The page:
When I used to binge eat at night, it always happened after a “good day of eating” while trying to lose weight. I would lie in bed, feeling like I had successfully outsmarted my hunger, when suddenly I became overwhelmed by the desire to eat late at night.
After struggling with my late-night cravings, I would somehow end up in the kitchen (without wanting to be in the kitchen) shoveling rice cakes in my mouth (without wanting to shovel rice cakes in my mouth). My behavior was compulsive, and as much as I wanted to stop, I just kept going…
This is the vicious cycle of night eating, and I wasn’t able to stop until I addressed the psychological reasons for overeating. Specifically, I had to learn how my daytime restriction triggered night eating, and how to correctly channel my willpower.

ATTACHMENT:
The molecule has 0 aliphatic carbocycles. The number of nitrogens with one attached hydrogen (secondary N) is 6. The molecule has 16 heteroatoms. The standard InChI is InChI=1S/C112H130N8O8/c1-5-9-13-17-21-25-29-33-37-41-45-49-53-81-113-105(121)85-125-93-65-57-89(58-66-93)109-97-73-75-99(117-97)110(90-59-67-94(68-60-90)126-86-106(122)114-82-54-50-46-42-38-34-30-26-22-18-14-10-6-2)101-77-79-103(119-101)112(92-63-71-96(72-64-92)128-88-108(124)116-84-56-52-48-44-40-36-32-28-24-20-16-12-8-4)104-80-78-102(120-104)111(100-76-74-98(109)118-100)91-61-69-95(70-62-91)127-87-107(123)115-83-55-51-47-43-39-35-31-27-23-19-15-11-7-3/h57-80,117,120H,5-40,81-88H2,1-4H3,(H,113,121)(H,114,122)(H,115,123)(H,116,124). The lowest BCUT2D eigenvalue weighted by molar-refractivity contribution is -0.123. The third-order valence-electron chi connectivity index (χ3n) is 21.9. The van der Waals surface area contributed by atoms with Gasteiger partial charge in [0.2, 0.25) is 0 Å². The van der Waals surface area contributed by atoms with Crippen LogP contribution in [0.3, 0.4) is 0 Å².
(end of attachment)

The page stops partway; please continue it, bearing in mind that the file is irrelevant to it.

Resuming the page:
Next, I’ll further explain the psychological reasons for night eating. Then, I’ll show you how to stop night eating using methods from Psycho-Spiritual Wellness, my holistic approach to stop compulsive eating.
Psychological Reasons for Night Eating
Night eating is often a sign that you’re restricting your diet too much during the day.
For example, you might be counting calories, cutting macros like carbs, or following a specific diet. The restriction looks different for everyone.
This restriction is causing the night eating, because there’s a universal law when it comes to compulsive eating: for every restriction, there is an equal and opposite binge.
Despite our best intentions, restricting our diet results in the opposite effect: eating lots of food, often at night.